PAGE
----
Nor yet staves - In the margin, in all the ancient versions, and in the common Greek text, this is in the singular number - "nor yet" a staff. But Mark says that they might have a "staff:" "Jesus commanded them that they should take nothing for their journey, save a staff only." To many this would appear to be a contradiction. Yet the "spirit" of the instruction, the main thing that the writers aim at, is the same. That was, that they were "to go just as they were, to trust to Providence, and not to spend any time in making preparation for their journey. Some of them, probably, when he addressed them, "had staves," and some had not. To those who "had," he did not say that they should throw them away, as the instructions he was giving them might seem to require, but he suffered them to take them (Mark). To those who had not, he said they should not spend time in procuring them (Matthew), but "they were all to go just as they were."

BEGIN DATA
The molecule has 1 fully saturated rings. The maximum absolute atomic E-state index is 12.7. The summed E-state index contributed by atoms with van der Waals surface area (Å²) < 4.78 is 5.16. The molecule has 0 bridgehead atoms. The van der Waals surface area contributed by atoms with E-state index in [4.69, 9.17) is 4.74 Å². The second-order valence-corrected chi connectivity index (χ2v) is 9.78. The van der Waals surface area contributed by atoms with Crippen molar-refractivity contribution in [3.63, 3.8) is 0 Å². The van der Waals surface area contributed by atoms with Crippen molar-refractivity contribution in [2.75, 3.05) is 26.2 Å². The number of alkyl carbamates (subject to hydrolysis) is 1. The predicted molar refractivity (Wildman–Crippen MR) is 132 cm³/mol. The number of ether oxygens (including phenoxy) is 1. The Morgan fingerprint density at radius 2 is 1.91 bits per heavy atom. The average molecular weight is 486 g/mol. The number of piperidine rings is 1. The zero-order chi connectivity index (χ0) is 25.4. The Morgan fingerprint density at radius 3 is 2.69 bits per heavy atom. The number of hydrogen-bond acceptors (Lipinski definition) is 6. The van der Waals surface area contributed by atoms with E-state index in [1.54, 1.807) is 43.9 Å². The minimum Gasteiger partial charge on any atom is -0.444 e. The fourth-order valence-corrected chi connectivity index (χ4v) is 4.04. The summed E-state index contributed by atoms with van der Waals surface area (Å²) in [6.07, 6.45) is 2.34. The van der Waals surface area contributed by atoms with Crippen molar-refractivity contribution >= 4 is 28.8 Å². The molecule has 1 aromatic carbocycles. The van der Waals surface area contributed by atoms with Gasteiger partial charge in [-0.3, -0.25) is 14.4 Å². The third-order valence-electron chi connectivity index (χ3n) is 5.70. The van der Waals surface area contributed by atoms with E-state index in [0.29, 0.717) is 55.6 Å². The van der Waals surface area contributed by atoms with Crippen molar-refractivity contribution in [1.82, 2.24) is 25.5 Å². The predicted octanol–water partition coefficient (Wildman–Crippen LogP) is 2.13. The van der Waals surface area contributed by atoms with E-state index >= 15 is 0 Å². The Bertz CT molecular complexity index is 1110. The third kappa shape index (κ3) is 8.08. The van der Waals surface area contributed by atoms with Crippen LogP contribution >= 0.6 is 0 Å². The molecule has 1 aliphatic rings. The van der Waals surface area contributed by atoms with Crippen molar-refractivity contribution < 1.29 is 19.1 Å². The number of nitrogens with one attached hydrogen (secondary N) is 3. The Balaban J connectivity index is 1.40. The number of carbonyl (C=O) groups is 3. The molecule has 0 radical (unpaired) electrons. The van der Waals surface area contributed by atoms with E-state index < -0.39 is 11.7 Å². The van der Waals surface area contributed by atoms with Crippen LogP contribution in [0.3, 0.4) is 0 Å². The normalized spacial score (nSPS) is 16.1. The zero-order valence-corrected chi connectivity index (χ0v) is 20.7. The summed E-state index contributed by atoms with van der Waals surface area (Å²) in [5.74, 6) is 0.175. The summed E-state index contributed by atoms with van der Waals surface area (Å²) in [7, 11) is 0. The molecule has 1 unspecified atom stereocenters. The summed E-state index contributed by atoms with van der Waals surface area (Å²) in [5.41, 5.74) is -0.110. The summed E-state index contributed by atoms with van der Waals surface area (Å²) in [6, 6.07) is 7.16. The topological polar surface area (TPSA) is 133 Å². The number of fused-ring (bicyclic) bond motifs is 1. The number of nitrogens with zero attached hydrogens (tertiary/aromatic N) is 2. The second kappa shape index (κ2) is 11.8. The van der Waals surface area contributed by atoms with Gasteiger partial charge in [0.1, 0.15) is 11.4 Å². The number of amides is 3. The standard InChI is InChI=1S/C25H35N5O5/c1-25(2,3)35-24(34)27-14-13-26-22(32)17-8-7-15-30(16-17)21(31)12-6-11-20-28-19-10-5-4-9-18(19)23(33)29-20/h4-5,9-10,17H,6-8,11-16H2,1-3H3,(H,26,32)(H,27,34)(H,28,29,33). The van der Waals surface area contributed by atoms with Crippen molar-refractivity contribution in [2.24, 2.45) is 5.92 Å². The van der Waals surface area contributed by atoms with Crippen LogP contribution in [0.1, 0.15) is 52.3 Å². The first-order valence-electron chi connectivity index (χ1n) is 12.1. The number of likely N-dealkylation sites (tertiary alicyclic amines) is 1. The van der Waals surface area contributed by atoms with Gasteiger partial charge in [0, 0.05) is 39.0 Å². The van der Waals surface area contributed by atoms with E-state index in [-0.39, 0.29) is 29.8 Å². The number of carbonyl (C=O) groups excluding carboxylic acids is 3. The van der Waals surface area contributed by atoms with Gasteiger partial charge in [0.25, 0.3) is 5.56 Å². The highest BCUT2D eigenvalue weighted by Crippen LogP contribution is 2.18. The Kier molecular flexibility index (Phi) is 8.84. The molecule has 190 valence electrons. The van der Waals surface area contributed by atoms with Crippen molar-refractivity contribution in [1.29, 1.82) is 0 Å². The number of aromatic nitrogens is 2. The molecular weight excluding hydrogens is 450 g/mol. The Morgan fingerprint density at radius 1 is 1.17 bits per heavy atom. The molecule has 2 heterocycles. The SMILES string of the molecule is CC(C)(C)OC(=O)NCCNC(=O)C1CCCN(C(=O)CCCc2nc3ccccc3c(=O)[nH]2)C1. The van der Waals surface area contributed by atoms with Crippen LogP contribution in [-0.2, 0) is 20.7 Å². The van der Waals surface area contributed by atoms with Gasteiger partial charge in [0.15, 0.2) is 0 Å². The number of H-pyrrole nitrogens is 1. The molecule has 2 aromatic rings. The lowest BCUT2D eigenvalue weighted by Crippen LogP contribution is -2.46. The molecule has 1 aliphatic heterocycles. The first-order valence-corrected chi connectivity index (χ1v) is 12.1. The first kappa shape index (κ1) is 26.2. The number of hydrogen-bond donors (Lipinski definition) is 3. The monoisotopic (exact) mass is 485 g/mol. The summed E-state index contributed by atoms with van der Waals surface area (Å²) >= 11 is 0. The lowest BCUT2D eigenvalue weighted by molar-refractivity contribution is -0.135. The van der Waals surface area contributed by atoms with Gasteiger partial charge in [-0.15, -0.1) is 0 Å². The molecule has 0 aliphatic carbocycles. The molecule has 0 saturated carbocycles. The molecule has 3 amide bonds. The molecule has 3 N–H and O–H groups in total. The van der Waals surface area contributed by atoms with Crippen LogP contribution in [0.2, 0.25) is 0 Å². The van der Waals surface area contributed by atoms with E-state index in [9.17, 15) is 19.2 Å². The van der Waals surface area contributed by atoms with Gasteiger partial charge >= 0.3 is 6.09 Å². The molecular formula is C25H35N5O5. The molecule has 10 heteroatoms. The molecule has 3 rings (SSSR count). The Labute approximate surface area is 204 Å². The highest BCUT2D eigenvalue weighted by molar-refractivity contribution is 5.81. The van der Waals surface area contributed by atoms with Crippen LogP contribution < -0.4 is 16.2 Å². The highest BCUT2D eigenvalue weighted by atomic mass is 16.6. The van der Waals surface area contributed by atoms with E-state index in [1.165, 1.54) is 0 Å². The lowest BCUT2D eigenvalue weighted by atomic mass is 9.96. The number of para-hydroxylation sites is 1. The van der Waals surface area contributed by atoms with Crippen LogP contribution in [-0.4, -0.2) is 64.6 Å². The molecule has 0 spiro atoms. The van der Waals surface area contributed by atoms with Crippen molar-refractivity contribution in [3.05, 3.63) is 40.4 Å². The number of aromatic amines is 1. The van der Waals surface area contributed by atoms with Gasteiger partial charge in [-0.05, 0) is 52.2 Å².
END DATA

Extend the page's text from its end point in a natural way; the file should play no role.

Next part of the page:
The workman is worthy of his meat - This implies that they were to expect a proper supply for their needs from those who were benefited. They were not to make "bargain and sale" of the power of working miracles, but they were to expect competent support from preaching the gospel, and that not merely as a gift, but because they were "worthy" of it, and had a right to it.

Matthew 10:10 Parallel Commentaries

Library
The Obscure Apostles
'These twelve Jesus sent forth.'--MATT. x. 5. And half of 'these twelve' are never heard of as doing any work for Christ. Peter and James and John we know; the other James and Judas have possibly left us short letters; Matthew gives us a Gospel; and of all the rest no trace is left. Some of them are never so much as named again, except in the list at the beginning of the Acts of the Apostles; and none of them except the three who 'seemed to be pillars' appear to have been of much importance in the
Alexander Maclaren—Expositions of Holy Scripture

The King's Charge to his Ambassadors